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2019 Lok Sabha election: With Shiv Sena & CPM deciding to quit their respective alliances, it won't be a bi-polar contest
In the run up to 2019 general election, we must have to factor the outcome of eight state Assembly elections that are to be held in 2018. The most critical assemblies going to polls this year are Karnataka, Rajasthan, Madhya Pradesh and Chhattisgarh where the main national parties BJP and Congress are direct contestants.

In Karnataka, although the JDS is a significant player but it is most likely to end up only as a king maker if there's a hung Assembly. Political analysts expect that Congress will lose Karnataka while the BJP might lose Rajasthan, Madhya Pradesh and Chhattisgarh. That's why many apprehend that the Modi government may opt to conduct the Lok Sabha election in the later part of 2018 along with these state Assembly polls. If that happens then the analysis will be a bit different.

However, as of now, I consider that the general election will be held as per schedule in 2019. As I see it, the results of the general elections will more or less depend upon how other parties (except the Congress and the BJP) form alliances.

CPM has already passed a draft resolution rejecting any truck with the Congress. Although Sitaram Yechury wanted a coalition with the Congress but Prakash Karat group prevailed in the end. I think both Yechury and Karat are right in their places. CPM suffered a lot in Bengal because of an alliance with Congress. More importantly, it reduced to number 3 party there.

However, Yechury is also right that unless there is be a bi-polar election it would be difficult to defeat the BJP. Even the Congress would be at a disadvantage if it doesn't get direct support from the Left front although I believe that there would be some unofficial arrangement on seat sharing in some states.

Shiv Sena has also decided not to form an alliance with the BJP. Frankly speaking, the BJP should be happy with this decision. There's a chance that the Congress, BJP, Shiv Sena and NCP will contest separately. In such a scenario the BJP would be benefit the most. But there are also rumours that there could be some arrangement or pact between the Shiv Sena and Congress. If that happens then there could be an alliance between the BJP and NCP. However, I feel as all four are asserting parties, it's difficult for any two to reach an agreement on seat sharing. At most there could be a post-poll arrangement, if not pre-poll.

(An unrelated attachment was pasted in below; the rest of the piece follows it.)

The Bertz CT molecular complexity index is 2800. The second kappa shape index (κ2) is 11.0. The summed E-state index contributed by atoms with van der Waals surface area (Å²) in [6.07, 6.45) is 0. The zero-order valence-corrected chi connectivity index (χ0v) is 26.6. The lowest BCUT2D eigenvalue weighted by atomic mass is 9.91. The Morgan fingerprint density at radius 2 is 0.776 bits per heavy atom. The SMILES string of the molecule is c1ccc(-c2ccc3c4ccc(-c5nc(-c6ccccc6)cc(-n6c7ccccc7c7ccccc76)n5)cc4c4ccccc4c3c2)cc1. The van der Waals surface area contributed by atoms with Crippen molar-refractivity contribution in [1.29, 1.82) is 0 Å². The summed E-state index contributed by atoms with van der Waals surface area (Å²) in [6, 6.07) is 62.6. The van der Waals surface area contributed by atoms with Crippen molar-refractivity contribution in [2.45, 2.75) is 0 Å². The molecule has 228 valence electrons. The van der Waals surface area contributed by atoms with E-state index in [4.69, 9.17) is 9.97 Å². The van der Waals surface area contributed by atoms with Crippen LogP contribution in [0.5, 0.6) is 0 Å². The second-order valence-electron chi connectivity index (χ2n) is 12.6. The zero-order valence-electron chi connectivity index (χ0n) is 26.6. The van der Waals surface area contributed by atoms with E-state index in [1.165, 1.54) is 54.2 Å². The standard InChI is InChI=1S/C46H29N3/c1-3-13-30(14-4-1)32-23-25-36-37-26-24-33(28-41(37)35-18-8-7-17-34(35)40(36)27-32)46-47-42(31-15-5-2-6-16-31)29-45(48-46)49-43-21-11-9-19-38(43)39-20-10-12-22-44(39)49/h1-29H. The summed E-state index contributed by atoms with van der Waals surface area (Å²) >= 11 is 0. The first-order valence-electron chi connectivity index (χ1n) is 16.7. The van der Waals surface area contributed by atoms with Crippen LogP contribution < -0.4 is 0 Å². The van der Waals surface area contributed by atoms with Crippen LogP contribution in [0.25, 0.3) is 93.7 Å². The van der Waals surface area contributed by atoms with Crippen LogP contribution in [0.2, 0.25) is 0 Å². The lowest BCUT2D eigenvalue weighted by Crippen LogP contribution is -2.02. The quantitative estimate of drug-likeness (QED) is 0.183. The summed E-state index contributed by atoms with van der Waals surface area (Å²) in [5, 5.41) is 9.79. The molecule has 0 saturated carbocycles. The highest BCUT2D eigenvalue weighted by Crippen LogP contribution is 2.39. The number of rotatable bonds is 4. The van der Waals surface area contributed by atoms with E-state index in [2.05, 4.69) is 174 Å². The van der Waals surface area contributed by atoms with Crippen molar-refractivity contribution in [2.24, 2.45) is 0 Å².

There are also some problem between the TDP and BJP. The news is going around that N Chandra Babu Naidu is unhappy with the BJP. If finally that happens then YSR Congress may play a significant role. But I think the TDP will prefer to remain in the National Democratic Alliance (NDA).

There would be seat sharing problems in Bihar as the JDU has joined the NDA. The BJP, LJP and other allies have more seats than the JDU. Thus, it would be interesting to see how the seat arrangement is closed. Most likely there would be some dissidence in Bihar which would be counterproductive for the NDA.

In Karnataka, post-Assembly election, the JDS is likely to join with the UPA. In Tamil Nadu, Rajinikanth is the new factor. It's difficult to assess for now what electoral success Rajinikath achieves but it can be taken for granted that whatever success he achieves will benefit the NDA.

The main problem for the Congress is in Uttar Pradesh. Can the Congress, BSP and SP form an alliance? If yes, will their vote share increase? There are some vote banks of the SP and BSP which are inimical to each other. What would happen if both parties form a coalition? The point to be remembered is that UP holds the key to success in the 2019 general election. If a successful alliance is formed between the SP-BSP-Congress, then the BJP would be losing seriously.

Regarding TRS, TMC, BJD and the AIDMK, I think they will not be part of any alliance during the election. However, the TMC if required can give support to the UPA whereas TRS, AIDMK and the BJD would be leaning to support the NDA.

The bottom-line is that 2019 Lok Sabha elections don't appear to turning out as a bi-polar contest although both the NDA and UPA have many thing to sort-out inside their respective alliances. For now, the Shiv Sena is out of the NDA and CPM is out of the UPA.

Editorial NOTE: This article is categorized under Opinion Section. The views expressed in this article are solely those of the author and do not necessarily represent the views of In case you have a opposing view, please click here to share the same in the comments section.
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